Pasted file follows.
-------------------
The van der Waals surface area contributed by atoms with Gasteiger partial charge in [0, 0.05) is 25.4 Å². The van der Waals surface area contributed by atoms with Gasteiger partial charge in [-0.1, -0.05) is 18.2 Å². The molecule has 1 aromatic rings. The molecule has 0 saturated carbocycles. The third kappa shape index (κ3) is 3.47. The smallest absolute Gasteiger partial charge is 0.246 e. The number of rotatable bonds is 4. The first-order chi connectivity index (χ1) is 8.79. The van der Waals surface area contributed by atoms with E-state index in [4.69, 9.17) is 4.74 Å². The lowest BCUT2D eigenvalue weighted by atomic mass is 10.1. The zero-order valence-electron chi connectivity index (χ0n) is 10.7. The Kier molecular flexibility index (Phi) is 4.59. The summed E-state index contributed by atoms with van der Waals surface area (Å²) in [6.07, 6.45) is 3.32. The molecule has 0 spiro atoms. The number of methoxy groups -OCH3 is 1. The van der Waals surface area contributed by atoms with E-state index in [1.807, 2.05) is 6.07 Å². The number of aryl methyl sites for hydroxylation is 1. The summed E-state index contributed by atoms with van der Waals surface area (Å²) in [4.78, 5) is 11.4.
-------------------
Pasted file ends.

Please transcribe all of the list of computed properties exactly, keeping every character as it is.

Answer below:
The van der Waals surface area contributed by atoms with Gasteiger partial charge in [0, 0.05) is 25.4 Å². The van der Waals surface area contributed by atoms with Gasteiger partial charge in [-0.1, -0.05) is 18.2 Å². The molecule has 1 aromatic rings. The molecule has 0 saturated carbocycles. The third kappa shape index (κ3) is 3.47. The smallest absolute Gasteiger partial charge is 0.246 e. The number of rotatable bonds is 4. The first-order chi connectivity index (χ1) is 8.79. The van der Waals surface area contributed by atoms with E-state index in [4.69, 9.17) is 4.74 Å². The lowest BCUT2D eigenvalue weighted by atomic mass is 10.1. The zero-order valence-electron chi connectivity index (χ0n) is 10.7. The Kier molecular flexibility index (Phi) is 4.59. The summed E-state index contributed by atoms with van der Waals surface area (Å²) in [6.07, 6.45) is 3.32. The molecule has 0 spiro atoms. The number of methoxy groups -OCH3 is 1. The van der Waals surface area contributed by atoms with E-state index in [1.807, 2.05) is 6.07 Å². The number of aryl methyl sites for hydroxylation is 1. The summed E-state index contributed by atoms with van der Waals surface area (Å²) in [4.78, 5) is 11.4.